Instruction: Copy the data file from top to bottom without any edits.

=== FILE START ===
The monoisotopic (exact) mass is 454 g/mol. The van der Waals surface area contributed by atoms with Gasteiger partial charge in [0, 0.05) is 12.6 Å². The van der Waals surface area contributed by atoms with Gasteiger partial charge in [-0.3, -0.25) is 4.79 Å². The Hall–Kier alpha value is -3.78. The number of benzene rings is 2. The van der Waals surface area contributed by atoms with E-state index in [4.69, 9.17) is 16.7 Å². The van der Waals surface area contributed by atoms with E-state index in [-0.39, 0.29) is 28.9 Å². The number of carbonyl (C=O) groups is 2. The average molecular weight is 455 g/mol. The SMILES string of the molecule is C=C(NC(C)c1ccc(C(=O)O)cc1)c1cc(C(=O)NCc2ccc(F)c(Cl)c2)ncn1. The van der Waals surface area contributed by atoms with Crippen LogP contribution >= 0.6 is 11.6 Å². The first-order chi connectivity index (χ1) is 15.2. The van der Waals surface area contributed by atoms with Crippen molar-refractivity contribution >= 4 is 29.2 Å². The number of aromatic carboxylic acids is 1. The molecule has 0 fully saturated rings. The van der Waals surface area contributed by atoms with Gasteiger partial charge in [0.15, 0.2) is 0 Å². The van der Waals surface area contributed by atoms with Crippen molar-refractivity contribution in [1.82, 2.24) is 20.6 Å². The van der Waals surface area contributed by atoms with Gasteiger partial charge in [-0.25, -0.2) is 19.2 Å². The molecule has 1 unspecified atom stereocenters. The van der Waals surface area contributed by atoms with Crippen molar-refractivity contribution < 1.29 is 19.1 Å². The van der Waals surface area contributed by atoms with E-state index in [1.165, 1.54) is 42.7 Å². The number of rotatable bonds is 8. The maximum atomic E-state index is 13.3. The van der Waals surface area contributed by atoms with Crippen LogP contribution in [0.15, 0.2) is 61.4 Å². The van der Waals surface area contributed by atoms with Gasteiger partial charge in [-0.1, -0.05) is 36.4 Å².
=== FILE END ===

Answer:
The monoisotopic (exact) mass is 454 g/mol. The van der Waals surface area contributed by atoms with Gasteiger partial charge in [0, 0.05) is 12.6 Å². The van der Waals surface area contributed by atoms with Gasteiger partial charge in [-0.3, -0.25) is 4.79 Å². The Hall–Kier alpha value is -3.78. The number of benzene rings is 2. The van der Waals surface area contributed by atoms with E-state index in [4.69, 9.17) is 16.7 Å². The van der Waals surface area contributed by atoms with E-state index in [-0.39, 0.29) is 28.9 Å². The number of carbonyl (C=O) groups is 2. The average molecular weight is 455 g/mol. The SMILES string of the molecule is C=C(NC(C)c1ccc(C(=O)O)cc1)c1cc(C(=O)NCc2ccc(F)c(Cl)c2)ncn1. The van der Waals surface area contributed by atoms with Crippen LogP contribution >= 0.6 is 11.6 Å². The first-order chi connectivity index (χ1) is 15.2. The van der Waals surface area contributed by atoms with Crippen molar-refractivity contribution >= 4 is 29.2 Å². The number of aromatic carboxylic acids is 1. The molecule has 0 fully saturated rings. The van der Waals surface area contributed by atoms with Gasteiger partial charge in [0.15, 0.2) is 0 Å². The van der Waals surface area contributed by atoms with Crippen molar-refractivity contribution in [1.82, 2.24) is 20.6 Å². The van der Waals surface area contributed by atoms with Gasteiger partial charge in [-0.25, -0.2) is 19.2 Å². The molecule has 1 unspecified atom stereocenters. The van der Waals surface area contributed by atoms with Crippen molar-refractivity contribution < 1.29 is 19.1 Å². The van der Waals surface area contributed by atoms with E-state index in [1.165, 1.54) is 42.7 Å². The number of rotatable bonds is 8. The maximum atomic E-state index is 13.3. The van der Waals surface area contributed by atoms with Crippen LogP contribution in [0.15, 0.2) is 61.4 Å². The van der Waals surface area contributed by atoms with Gasteiger partial charge in [-0.1, -0.05) is 36.4 Å².